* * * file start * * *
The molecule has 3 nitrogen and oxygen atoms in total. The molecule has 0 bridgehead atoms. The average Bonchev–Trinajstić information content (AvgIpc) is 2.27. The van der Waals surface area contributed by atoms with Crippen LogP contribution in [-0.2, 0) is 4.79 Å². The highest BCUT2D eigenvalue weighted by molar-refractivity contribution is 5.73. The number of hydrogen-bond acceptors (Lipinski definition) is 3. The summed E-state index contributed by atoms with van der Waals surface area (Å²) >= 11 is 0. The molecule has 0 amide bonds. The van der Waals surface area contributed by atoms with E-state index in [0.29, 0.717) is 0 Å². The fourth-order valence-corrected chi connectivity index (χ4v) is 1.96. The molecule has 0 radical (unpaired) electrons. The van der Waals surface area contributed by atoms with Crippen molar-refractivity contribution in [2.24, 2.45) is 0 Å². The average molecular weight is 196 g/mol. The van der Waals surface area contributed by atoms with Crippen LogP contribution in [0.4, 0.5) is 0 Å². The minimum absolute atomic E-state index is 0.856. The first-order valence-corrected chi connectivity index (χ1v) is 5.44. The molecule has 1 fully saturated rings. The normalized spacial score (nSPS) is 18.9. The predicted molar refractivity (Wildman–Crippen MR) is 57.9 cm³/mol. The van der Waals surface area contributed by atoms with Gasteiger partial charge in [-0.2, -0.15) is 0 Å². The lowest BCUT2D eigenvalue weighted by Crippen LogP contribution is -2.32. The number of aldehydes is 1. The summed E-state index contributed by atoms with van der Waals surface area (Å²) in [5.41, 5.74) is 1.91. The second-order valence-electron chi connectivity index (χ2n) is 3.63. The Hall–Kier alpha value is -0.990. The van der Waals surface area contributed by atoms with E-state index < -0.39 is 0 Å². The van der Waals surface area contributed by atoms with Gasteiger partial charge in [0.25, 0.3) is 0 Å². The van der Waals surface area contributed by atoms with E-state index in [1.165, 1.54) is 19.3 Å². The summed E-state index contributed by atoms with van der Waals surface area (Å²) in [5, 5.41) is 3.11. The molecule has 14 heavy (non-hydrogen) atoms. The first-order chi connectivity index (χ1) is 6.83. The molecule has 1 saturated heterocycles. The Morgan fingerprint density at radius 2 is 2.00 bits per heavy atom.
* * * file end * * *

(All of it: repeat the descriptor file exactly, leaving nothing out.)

The molecule has 3 nitrogen and oxygen atoms in total. The molecule has 0 bridgehead atoms. The average Bonchev–Trinajstić information content (AvgIpc) is 2.27. The van der Waals surface area contributed by atoms with Crippen LogP contribution in [-0.2, 0) is 4.79 Å². The highest BCUT2D eigenvalue weighted by molar-refractivity contribution is 5.73. The number of hydrogen-bond acceptors (Lipinski definition) is 3. The summed E-state index contributed by atoms with van der Waals surface area (Å²) >= 11 is 0. The molecule has 0 amide bonds. The van der Waals surface area contributed by atoms with E-state index in [0.29, 0.717) is 0 Å². The fourth-order valence-corrected chi connectivity index (χ4v) is 1.96. The molecule has 0 radical (unpaired) electrons. The van der Waals surface area contributed by atoms with Crippen molar-refractivity contribution in [2.24, 2.45) is 0 Å². The average molecular weight is 196 g/mol. The van der Waals surface area contributed by atoms with Crippen LogP contribution in [0.4, 0.5) is 0 Å². The minimum absolute atomic E-state index is 0.856. The first-order valence-corrected chi connectivity index (χ1v) is 5.44. The molecule has 1 fully saturated rings. The normalized spacial score (nSPS) is 18.9. The predicted molar refractivity (Wildman–Crippen MR) is 57.9 cm³/mol. The van der Waals surface area contributed by atoms with Gasteiger partial charge in [-0.2, -0.15) is 0 Å². The lowest BCUT2D eigenvalue weighted by Crippen LogP contribution is -2.32. The number of aldehydes is 1. The summed E-state index contributed by atoms with van der Waals surface area (Å²) in [5.41, 5.74) is 1.91. The second-order valence-electron chi connectivity index (χ2n) is 3.63. The Hall–Kier alpha value is -0.990. The van der Waals surface area contributed by atoms with E-state index < -0.39 is 0 Å². The van der Waals surface area contributed by atoms with Gasteiger partial charge in [0.25, 0.3) is 0 Å². The van der Waals surface area contributed by atoms with E-state index in [1.165, 1.54) is 19.3 Å². The summed E-state index contributed by atoms with van der Waals surface area (Å²) in [5, 5.41) is 3.11. The molecule has 14 heavy (non-hydrogen) atoms. The first-order chi connectivity index (χ1) is 6.83. The molecule has 1 saturated heterocycles. The Morgan fingerprint density at radius 2 is 2.00 bits per heavy atom.